Washington Post: The United States and Iran will hold a second round of critical talks on the future of Iraq in the next 10 days, possibly as early as Saturday, according to U.S. and Middle Eastern officials. The initiative comes despite mounting tensions between the two nations on such issues as Iran’s nuclear program and the fate of imprisoned Americans in Tehran. Washington Post
By Robin Wright
Washington Post Staff Writer
Wednesday, July 18, 2007; Page A14
The United States and Iran will hold a second round of critical talks on the future of Iraq in the next 10 days, possibly as early as Saturday, according to U.S. and Middle Eastern officials. The initiative comes despite mounting tensions between the two nations on such issues as Iran’s nuclear program and the fate of imprisoned Americans in Tehran.
U.S. and Iranian officials yesterday welcomed a second meeting between their top envoys in Baghdad. “We look positively at holding a second round of talks,” Iranian Foreign Minister Manouchehr Mottaki said at a Tehran news conference.
In Washington, State Department spokesman Sean McCormack said the meeting is needed because Iran’s actions are leading to further instability in Iraq.
“We think that . . . it would be appropriate to have another face-to-face meeting to directly convey to the Iranian authorities that if they wish to see a more stable, secure, peaceful Iraq — which is what they have said they would like to see — that they need to change their behavior,” he told reporters.
The first meeting between U.S. Ambassador Ryan C. Crocker and Iranian Ambassador Hassan Kazemi Qomi on May 28 was designed to create mechanisms for improving cooperation to stabilize Iraq. But tensions have increased. The Green Zone in Baghdad has come under sustained shelling three times, and the southern city of Basra has been pounded — both by Shiite militias that are supported and armed by Iran, U.S. officials said yesterday.
“If there is another meeting, I suspect that we would convey to the Iranians that they say they would like strategic stability in Iraq, and if that is in fact the case, they’re certainly going about it in an odd way,” McCormack said.
The State Department said that Tehran must end its support for militias that are exacerbating sectarian tensions and stop providing explosively formed penetrators, or EFPs, which are used against armored vehicles and have been tied to many U.S. deaths.
Even as Washington agreed to the second round of talks, the State Department lashed out at Iran for “parading” imprisoned Americans Haleh Esfandiari and Kian Tajbakhsh on Iranian television yesterday. It called on Iranian Supreme Leader Ali Khamenei to intervene to block a documentary scheduled to run tonight with alleged confessions from the Americans.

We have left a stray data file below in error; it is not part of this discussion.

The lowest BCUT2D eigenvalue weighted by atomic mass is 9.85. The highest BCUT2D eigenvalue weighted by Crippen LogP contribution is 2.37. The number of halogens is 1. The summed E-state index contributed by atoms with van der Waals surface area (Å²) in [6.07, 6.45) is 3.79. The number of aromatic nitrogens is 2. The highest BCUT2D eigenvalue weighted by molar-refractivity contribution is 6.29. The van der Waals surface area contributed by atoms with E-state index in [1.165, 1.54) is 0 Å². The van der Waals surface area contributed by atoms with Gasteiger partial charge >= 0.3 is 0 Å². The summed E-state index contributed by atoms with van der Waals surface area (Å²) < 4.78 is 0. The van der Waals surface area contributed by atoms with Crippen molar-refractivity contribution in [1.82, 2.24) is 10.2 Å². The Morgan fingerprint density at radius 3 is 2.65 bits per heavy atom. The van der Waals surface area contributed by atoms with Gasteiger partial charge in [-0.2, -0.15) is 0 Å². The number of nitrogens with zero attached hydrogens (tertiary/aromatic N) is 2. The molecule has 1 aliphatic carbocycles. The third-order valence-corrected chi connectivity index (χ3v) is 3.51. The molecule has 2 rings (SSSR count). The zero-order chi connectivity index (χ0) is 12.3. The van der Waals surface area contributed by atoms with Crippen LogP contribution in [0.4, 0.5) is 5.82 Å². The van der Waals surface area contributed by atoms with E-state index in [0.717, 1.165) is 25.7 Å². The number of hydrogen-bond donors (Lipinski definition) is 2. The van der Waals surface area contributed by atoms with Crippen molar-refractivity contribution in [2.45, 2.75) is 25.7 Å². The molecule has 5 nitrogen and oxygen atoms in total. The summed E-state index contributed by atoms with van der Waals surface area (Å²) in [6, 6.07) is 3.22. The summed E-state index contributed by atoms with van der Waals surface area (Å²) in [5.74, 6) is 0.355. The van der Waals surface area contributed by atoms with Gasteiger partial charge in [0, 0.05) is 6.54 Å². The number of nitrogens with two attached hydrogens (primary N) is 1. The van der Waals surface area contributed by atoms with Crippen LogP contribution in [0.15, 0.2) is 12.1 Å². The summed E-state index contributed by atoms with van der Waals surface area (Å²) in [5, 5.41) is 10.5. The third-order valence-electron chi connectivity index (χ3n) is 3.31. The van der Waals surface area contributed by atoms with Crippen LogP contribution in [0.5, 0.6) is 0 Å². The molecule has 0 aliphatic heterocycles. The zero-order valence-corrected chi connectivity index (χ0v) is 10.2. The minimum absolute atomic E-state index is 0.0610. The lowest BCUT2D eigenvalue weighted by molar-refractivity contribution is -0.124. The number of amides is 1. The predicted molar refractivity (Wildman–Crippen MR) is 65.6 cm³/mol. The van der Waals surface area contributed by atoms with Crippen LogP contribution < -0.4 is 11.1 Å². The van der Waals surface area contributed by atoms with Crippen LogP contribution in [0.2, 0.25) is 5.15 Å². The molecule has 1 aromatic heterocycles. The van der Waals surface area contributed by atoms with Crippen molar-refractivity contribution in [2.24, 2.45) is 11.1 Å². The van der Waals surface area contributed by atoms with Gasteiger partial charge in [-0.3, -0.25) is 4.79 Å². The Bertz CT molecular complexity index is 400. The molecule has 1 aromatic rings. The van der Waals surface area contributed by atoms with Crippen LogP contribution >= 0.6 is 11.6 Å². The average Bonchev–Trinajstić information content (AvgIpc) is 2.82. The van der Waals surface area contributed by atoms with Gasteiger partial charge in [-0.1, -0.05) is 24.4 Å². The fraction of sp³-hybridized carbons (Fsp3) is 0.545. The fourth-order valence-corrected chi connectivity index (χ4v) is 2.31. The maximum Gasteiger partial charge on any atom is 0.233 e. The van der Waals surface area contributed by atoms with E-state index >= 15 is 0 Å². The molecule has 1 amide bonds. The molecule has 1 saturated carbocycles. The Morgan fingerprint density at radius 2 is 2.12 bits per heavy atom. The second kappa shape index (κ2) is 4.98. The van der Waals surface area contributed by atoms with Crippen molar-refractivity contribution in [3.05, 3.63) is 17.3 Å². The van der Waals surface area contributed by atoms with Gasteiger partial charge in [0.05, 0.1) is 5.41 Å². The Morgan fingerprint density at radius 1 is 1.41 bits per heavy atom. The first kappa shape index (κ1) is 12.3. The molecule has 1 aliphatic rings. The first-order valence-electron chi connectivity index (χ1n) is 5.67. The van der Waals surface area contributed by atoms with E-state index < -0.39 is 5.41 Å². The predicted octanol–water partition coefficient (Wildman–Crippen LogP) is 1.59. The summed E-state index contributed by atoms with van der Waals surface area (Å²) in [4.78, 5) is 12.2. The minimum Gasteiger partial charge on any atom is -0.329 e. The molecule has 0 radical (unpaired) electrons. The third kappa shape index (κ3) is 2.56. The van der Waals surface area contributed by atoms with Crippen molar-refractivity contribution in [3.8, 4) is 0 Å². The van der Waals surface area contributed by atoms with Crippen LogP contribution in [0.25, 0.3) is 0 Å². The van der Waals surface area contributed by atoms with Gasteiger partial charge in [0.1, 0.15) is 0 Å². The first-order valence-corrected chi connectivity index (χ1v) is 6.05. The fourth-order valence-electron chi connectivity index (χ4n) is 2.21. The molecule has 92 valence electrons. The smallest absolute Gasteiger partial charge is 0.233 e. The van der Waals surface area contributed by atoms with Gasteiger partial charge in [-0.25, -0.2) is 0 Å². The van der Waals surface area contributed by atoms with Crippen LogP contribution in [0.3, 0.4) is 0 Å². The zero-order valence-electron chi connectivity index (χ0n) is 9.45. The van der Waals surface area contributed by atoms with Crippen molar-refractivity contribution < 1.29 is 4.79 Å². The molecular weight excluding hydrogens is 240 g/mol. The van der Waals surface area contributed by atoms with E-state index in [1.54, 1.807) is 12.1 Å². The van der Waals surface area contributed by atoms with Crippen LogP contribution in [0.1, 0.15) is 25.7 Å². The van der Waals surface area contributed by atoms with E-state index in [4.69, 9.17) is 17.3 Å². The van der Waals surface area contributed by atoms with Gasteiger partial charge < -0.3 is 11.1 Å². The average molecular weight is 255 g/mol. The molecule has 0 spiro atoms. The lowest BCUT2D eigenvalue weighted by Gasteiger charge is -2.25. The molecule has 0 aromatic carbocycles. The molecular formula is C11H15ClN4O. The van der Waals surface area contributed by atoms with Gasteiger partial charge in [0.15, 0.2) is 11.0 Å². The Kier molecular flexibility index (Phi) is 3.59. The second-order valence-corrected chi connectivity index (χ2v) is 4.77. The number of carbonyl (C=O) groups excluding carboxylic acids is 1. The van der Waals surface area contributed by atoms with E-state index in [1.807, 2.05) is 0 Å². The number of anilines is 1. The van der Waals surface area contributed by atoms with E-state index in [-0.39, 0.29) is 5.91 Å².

“These two individuals have labored for years to build bridges of understanding between our two countries; their efforts should be recognized as a benefit to both our nations,” McCormack said in a statement yesterday. “We call upon Supreme Leader Ali Hosseini Khamenei to treat these people with the respect they deserve, to put an end to any further broadcasts, and to release all Americans currently being held on groundless charges.”
The detained Americans include Esfandiari, a Potomac resident and scholar at the Smithsonian’s Woodrow Wilson International Center for Scholars; Tajbakhsh, of the Open Society Institute; and California businessman Ali Shakeri, who are all jailed in Tehran’s Evin Prison. Parnaz Azima, a correspondent with Radio Farda, has been blocked from leaving Iran.
In a letter to Defense Secretary Robert M. Gates, Human Rights Watch called on the United States yesterday to release five Iranians it has detained in Iraq since January. The advocacy group said that the Iranians should be turned over to the Iraqi government for trial if they committed crimes rather than be held without charges along with thousands of other “security detainees,” largely foreign fighters, in Iraq.
Even as U.S. and Iranian officials prepare to talk, the Bush administration is discussing a third Security Council resolution that would impose tough new sanctions on Tehran for not complying with a U.N. mandate to suspend its uranium-enrichment efforts.
The ongoing U.S.-Iran dialogue, the first overt diplomacy between the two nations in almost three decades, is part of the scramble to produce progress on several fronts in the Middle East as the Bush administration moves into its final phase. But U.S. officials concede that they remain a long way from any real breakthroughs.
The White House is already playing down expectations after President Bush’s announcement Monday of a U.S.-sponsored Middle East conference this fall to bring together major parties involved in the Palestinian-Israeli peace process. White House press secretary Tony Snow said that it should be viewed not as a “big international peace conference” but rather as an exploratory meeting.
“This is a meeting to sit down and try to find ways of building fundamental and critical institutions for the Palestinians that are going to enable them to have self-government and democracy,” Snow told reporters.